TxDOT's plans for renovating I-45 have undergone some revision since the big town hall meeting at Jeff Davis High School in August, but due to a request from the I-45 Coalition for more time to study data on arterial road traffic, the latest version will be delayed for three more weeks.
At an Oct. 28 meeting of the Houston-Galveston Area Council's Transportation Policy Council, TxDOT withdrew from the agenda a vote that would have likely allowed it to move forward with the next stage of its plan.
The withdrawal came after the community group the I-45 Coalition asked for three weeks to study data about the feasibility of making improvements to arterial roads near I-45 that may lessen the impact of the freeway expansion.
The item, which was withdrawn after lengthy debate by council member and TxDOT district engineer Gary Trietsch, will now be placed on the council's Nov. 18 agenda.
State Rep. Jessica Farrar, D-Houston, addressed the council on behalf of the I-45 Coalition, stating that — given the rocky relationship between TxDOT and the community regarding the expansion — the request to put off the vote for three more weeks was a valid one as citizens try to gather all of the possible data regarding the project.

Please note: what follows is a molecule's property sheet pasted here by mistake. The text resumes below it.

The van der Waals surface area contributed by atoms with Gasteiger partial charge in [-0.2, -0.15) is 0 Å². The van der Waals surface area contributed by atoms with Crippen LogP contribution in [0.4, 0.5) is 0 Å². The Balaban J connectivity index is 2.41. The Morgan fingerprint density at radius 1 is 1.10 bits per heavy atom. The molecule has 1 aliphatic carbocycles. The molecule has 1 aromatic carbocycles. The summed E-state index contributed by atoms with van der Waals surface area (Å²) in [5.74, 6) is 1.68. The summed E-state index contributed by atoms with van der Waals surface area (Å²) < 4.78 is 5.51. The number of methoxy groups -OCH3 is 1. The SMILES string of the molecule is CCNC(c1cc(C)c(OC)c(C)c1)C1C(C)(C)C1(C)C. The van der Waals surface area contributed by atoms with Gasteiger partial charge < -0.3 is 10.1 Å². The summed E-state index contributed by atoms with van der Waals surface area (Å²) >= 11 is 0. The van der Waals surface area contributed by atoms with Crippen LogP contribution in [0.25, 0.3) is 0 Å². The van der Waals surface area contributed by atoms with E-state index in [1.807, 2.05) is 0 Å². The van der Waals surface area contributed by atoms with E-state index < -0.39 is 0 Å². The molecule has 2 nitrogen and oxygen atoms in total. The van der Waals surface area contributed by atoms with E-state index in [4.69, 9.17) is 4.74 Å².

"The relationship between the I-45 Coalition and TxDOT expands back several years," Farrar said. "This year marked a serious breakdown in communication and trust. Suspicions began to arrive about TxDOT's motives, because we felt that TxDOT was trying to go around the community with this.
"TxDOT did not engage in direct and ongoing dialogue. There have been hurt feelings."
At last week's meeting, Janet Kennison of Carter-Burgess, TxDOT's consultant in the project, presented changes that were made to the revised report following discussions with community members.
Among those changes was a new cost estimate of $2.1 billion for the preferred plan. TxDOT has also agreed to consider a number of alternatives that could ease the burden on residents who live near I-45, including adding lanes to the Hardy Toll Road along with or instead of I-45, and the possible implementation of a tunnel for portions of the freeway.